Town neighborhood. The aircraft, which flew for the first time just last week, is an extensively modified version of the Kitfox Lite. Entrepreneurs James and Kathy Wiebe acquired the production rights
to the aircraft earlier this year and have redesigned it to reduce the weight below the 254-pound limit needed to qualify as an ultralight under Part 103. The wing, struts, spars and ribs are
constructed using a proprietary carbon fiber process that James Wiebe says builds faster than aluminum, wood or composite construction. The aircraft will fly at about 55 knots with a range of 200
miles. It will be on display at EAA AirVenture at Oshkosh later this month and Wiebe said he will release further information at that time about pricing and delivery schedules. It will be offered for
sale as a kit or fully assembled.
Wiebe called last week's brief first flight a "test hop" and said more extensive flight testing and modifications will take place before the Oshkosh debut. Various engines are still being tried
out. Wiebe said the final weight will be about 245 pounds. "Of course you can fly it as a homebuilt experimental with any weight you want," he added. Wiebe is an instrument-rated pilot, and he and his
wife previously developed computer storage devices, a business they sold last year. More information about the aircraft can be found at Wiebe's blog and at the company Web site.
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The FAA said last week it has reached a "major milestone" in its efforts to help the aviation industry develop sustainable
alternative fuels, and this week, the U.S. House exempted aircraft from a major bill that will impose greenhouse-gas emissions standards. The House bill, which was passed last Friday, still must be approved in the Senate and signed by the president before it
becomes law. The Senate, however, is not expected to push for limits on aviation emissions, according to Helicopter Association International. Meanwhile, the FAA said an international panel of experts is working to create new guidelines that will allow for the approval of alternative
commercial jet fuels. A number of new alternative fuels could be approved within the next few years, according to FAA's Nancy LoBueand, acting assistant administrator for the environment. She said the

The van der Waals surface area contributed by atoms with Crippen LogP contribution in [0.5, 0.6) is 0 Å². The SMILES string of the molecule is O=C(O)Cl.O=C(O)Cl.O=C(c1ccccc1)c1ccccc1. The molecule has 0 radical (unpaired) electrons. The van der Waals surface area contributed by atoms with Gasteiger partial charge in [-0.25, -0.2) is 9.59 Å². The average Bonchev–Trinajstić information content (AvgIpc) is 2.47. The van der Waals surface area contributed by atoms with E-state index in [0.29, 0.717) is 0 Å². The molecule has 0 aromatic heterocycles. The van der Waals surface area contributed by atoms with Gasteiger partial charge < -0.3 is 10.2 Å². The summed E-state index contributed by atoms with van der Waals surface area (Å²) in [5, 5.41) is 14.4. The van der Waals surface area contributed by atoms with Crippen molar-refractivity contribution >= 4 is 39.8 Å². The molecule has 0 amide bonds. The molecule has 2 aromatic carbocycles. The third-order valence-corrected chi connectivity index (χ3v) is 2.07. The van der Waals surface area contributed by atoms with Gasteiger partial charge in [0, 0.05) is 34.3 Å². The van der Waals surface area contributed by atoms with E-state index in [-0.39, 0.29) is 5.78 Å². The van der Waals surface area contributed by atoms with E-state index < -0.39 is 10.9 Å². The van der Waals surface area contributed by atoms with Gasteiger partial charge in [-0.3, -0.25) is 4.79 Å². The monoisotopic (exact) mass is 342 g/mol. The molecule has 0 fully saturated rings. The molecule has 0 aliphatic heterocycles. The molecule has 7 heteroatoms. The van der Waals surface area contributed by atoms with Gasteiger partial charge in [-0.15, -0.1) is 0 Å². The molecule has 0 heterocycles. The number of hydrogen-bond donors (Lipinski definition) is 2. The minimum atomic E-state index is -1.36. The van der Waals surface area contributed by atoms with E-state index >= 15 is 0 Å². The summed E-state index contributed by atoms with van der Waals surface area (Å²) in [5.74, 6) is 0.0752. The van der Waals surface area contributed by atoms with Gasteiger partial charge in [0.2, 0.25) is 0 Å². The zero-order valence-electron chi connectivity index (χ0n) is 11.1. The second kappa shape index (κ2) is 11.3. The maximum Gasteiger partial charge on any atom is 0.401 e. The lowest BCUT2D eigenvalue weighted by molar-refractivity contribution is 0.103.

approval of new fuels will help lower aviation's carbon footprint.
New guidelines have been worked out by a subcommittee of the American Society for Testing and Materials (ASTM) International that set out criteria for ensuring the quality of alternative fuels for
use in aviation, the FAA said. Once approved by the full ASTM committee later this year, operators will be allowed to use synthetic fuels in combination with conventional jet fuel up to a 50 percent
blend. The FAA said it will oversee the process to ensure that any new fuel specification meets or exceeds current standards for safety and performance.
Both the National Business Aviation Association (NBAA) and AOPA said this week that current proposals now in play in Washington are good news for general aviation. One bill introduced in the House would require the Transportation Security Administration (TSA) to create a rulemaking
committee including GA industry stakeholders, which would have input into new security measures that affect the industry. "This legislation shows that Congress understands that we can accomplish more
good if we work together rather than separately," said NBAA President Ed Bolen. The committee would address proposals
such as the TSA's Large Aircraft Security Program (LASP), which has been widely opposed by GA operators and pilots. After
receiving more than 7,000 comments on its proposed LASP rule, most of them in opposition, the TSA has said it will issue a new NPRM before issuing a final rule.
AOPA also noted that a House funding bill that passed last week addresses several issues of interest to GA. The bill urges the TSA to work with GA stakeholders before issuing security mandates and
provides $275,000 to train GA pilots regarding security measures. The House bill also includes funding for the Loran system, AOPA said, and directs the Coast Guard to provide a plan for upgrading the
system to enhanced Loran, known as eLoran. The land-based navigation system is not used much anymore, but it could provide a backup in case of a GPS failure.
Jerry Comeaux, 69, the proprietor of Quality Aircraft Support in Ninety Six, S.C., pleaded no contest to fraudulently repairing aircraft
parts without FAA credentials and is being forced to pay $403,000 to customers who paid more than $2.5 million for them. Before Comeaux copped the plea, prosecutors told a U.S. District Court in
Greenville that some of the parts weren't airworthy. Other charges against Comeaux and his wife Vicky, which included money laundering, wire fraud and mail fraud, were dropped in exchange for the
no-contest plea. Customers included firms that repaired commercial and military aircraft and centered on Comeaux's lack of credentials to certify the airworthiness of the repaired parts.
Comeaux surrendered his air agency certificate number in 1996 but was repairing parts until authorities came in with a search warrant in late 2008. They found that he drew up his own forms that
were similar to the FAA forms used to accompany parts to verify their airworthiness. His own forms omitted reference to the FAA but were "substantially similar" to the correct forms. That means
everything that went out of the shop was an unapproved part in the eyes of the FAA.